Planning magazine has reported that the Secetary of State has taken a consistent line in deciding appeals in neighbourhood plan areas.
Stephen Tapper, the POS Local & Neighbourhood Planning Specialist, told a Planning reporter that the communities secretary clearly wanted to give weight to neighbourhood plans when making appeal decisions. But he added that some cases pointed to an "overriding weight" given to the need to meet a five-year land supply of housing. Tapper said that wherea five-year land supply is absent "because councils haven't got up-to-date local plans that then is not unexpectedly taking precedence [over neighnourhood planning policies]".
Tapper said: "I think he's approaching it correctly. He is saying 'Look, I'm going to examine very carefully those cases where there's a neighbourhood plan in place, and I'm going to look at those relevant policies very carefully, and I will give weight to them - but at the end of the day, I can't let them override a situation where the local council hasn't got a five-year land supply and the site itself is one that can be - shall we say - managed satisfactorily in terms of environment andd transportation and so on."
Tapper gave the example of a decision by Clark last year to approve 39 homes on a site not allocated for development in an emerging neighbourhood plan drawn up in the Northamptonshire village of Earls Barton. Clark ruled that a five-year housing land supply shortfall should trump policies in neighbourhood plans.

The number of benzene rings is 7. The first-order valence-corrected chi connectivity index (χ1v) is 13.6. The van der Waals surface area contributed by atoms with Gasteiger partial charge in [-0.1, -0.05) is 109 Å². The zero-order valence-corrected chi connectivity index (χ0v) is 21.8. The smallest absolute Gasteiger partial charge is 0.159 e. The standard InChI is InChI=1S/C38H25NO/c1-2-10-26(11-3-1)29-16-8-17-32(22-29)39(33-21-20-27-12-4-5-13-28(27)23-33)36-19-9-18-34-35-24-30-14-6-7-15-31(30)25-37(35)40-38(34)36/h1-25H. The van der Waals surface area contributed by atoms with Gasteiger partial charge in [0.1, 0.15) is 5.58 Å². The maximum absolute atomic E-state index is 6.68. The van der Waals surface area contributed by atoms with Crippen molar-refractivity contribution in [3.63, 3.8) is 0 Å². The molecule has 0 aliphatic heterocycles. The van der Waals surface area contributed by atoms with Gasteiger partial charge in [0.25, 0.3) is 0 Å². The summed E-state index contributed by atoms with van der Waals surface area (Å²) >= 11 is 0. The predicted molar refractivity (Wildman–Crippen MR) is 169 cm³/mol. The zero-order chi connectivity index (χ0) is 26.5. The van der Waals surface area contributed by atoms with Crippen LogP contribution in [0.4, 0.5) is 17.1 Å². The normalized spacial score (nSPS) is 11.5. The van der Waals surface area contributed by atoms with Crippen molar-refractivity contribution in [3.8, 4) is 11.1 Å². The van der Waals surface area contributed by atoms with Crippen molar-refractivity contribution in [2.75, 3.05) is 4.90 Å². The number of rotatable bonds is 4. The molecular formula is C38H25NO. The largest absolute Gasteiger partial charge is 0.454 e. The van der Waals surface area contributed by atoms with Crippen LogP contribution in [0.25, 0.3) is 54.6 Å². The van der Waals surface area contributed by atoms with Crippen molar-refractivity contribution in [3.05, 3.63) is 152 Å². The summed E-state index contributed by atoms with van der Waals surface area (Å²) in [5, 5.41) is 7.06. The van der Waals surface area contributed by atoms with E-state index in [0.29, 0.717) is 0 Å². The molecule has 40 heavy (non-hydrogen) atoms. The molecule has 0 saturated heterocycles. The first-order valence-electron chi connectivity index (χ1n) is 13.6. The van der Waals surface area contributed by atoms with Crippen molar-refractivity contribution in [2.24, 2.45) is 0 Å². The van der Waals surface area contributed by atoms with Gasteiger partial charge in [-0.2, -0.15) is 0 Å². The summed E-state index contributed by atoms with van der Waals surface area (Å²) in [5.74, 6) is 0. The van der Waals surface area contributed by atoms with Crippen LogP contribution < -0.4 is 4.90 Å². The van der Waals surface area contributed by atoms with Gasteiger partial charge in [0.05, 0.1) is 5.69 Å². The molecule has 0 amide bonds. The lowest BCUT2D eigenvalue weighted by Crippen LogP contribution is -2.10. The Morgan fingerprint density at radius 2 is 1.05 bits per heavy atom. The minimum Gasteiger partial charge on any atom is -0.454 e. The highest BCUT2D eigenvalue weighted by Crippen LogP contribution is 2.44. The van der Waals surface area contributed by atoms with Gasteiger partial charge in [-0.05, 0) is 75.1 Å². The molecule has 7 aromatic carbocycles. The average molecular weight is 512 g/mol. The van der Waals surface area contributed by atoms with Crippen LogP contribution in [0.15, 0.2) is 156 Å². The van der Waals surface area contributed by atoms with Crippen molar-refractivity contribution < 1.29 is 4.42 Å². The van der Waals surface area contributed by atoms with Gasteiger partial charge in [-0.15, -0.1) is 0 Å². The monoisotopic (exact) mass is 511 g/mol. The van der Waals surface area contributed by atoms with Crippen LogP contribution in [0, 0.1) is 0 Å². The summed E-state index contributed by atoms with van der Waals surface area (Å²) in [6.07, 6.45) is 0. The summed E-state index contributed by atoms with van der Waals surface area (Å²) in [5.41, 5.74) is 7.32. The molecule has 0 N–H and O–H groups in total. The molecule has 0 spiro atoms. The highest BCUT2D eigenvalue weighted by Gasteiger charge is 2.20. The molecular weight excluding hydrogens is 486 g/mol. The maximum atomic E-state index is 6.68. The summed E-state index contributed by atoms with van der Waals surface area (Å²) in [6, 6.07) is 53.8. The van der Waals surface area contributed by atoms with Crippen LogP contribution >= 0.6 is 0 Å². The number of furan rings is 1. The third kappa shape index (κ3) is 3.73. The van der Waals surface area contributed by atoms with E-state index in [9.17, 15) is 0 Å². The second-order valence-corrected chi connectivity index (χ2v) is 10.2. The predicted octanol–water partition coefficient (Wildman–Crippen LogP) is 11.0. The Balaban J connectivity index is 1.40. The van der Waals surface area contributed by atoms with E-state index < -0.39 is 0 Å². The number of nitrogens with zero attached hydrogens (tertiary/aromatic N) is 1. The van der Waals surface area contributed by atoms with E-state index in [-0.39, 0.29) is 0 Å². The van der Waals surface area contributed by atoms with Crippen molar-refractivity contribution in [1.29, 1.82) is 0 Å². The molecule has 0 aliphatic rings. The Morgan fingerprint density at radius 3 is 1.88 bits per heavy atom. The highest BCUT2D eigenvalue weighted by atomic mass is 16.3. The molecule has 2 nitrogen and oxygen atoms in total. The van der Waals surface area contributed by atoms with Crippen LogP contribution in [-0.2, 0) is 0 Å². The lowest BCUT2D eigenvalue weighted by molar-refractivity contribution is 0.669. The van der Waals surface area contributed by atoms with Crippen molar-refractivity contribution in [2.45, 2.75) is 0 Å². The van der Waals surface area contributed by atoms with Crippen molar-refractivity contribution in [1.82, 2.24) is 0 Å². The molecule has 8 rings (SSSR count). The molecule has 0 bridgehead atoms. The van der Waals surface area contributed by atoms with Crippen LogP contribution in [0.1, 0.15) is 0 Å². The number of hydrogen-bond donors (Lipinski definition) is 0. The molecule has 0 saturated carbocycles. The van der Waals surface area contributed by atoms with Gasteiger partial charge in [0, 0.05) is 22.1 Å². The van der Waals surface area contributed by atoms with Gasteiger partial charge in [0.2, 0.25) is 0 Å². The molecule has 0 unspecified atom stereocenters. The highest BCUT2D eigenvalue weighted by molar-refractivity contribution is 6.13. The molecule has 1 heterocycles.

Tapper continued: "The impact of that on local people is probably to make them say, 'Well why have we been bothered?' But the reality is that ... there wasn't the necessary five-year supply. That is an absolutely overriding priority for government to ensure that there is a good supply of housing coming forward. So you can understand why he made that decision."
Tapper said that neighbourhood plan policies had to be robust and well-written because "otherwise they're not going to have effect". He added: "The lesson for all local planning authoritoes is they've really got to pay more attention to the quality of the policies that are emerging in neighbourhood plans and make sure they are as good as their own policies in terms of the way they're structured and the way they're evidenced."